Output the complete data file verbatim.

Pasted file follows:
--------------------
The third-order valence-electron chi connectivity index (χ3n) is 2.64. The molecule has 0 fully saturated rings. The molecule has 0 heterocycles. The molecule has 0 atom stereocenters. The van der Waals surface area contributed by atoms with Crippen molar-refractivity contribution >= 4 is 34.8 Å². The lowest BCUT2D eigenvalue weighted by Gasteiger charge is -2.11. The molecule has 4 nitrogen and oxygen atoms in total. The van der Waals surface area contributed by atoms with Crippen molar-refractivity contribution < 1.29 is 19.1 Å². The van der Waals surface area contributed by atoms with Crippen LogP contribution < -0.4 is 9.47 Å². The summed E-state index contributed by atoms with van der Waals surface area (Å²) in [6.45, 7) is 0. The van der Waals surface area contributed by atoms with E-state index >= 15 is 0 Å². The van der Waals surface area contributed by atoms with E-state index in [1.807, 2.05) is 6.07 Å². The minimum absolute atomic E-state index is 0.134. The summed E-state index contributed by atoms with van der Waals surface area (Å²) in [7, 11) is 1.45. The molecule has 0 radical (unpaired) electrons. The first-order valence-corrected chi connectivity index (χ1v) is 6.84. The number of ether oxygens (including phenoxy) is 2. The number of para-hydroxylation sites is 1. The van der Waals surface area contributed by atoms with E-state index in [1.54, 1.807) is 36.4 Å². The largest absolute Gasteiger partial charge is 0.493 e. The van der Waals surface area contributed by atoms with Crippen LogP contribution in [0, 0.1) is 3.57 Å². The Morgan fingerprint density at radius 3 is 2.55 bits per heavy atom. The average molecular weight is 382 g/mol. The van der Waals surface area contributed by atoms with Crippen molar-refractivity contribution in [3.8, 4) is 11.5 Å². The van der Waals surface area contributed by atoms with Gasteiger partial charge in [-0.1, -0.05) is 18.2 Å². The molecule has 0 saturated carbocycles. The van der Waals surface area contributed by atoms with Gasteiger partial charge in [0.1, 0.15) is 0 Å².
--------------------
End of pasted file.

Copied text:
The third-order valence-electron chi connectivity index (χ3n) is 2.64. The molecule has 0 fully saturated rings. The molecule has 0 heterocycles. The molecule has 0 atom stereocenters. The van der Waals surface area contributed by atoms with Crippen molar-refractivity contribution >= 4 is 34.8 Å². The lowest BCUT2D eigenvalue weighted by Gasteiger charge is -2.11. The molecule has 4 nitrogen and oxygen atoms in total. The van der Waals surface area contributed by atoms with Crippen molar-refractivity contribution < 1.29 is 19.1 Å². The van der Waals surface area contributed by atoms with Crippen LogP contribution < -0.4 is 9.47 Å². The summed E-state index contributed by atoms with van der Waals surface area (Å²) in [6.45, 7) is 0. The van der Waals surface area contributed by atoms with E-state index >= 15 is 0 Å². The van der Waals surface area contributed by atoms with E-state index in [1.807, 2.05) is 6.07 Å². The minimum absolute atomic E-state index is 0.134. The summed E-state index contributed by atoms with van der Waals surface area (Å²) in [7, 11) is 1.45. The molecule has 0 radical (unpaired) electrons. The first-order valence-corrected chi connectivity index (χ1v) is 6.84. The number of ether oxygens (including phenoxy) is 2. The number of para-hydroxylation sites is 1. The van der Waals surface area contributed by atoms with E-state index in [1.54, 1.807) is 36.4 Å². The largest absolute Gasteiger partial charge is 0.493 e. The van der Waals surface area contributed by atoms with Crippen LogP contribution in [0, 0.1) is 3.57 Å². The Morgan fingerprint density at radius 3 is 2.55 bits per heavy atom. The average molecular weight is 382 g/mol. The van der Waals surface area contributed by atoms with Crippen molar-refractivity contribution in [3.8, 4) is 11.5 Å². The van der Waals surface area contributed by atoms with Gasteiger partial charge in [-0.1, -0.05) is 18.2 Å². The molecule has 0 saturated carbocycles. The van der Waals surface area contributed by atoms with Gasteiger partial charge in [0.1, 0.15) is 0 Å².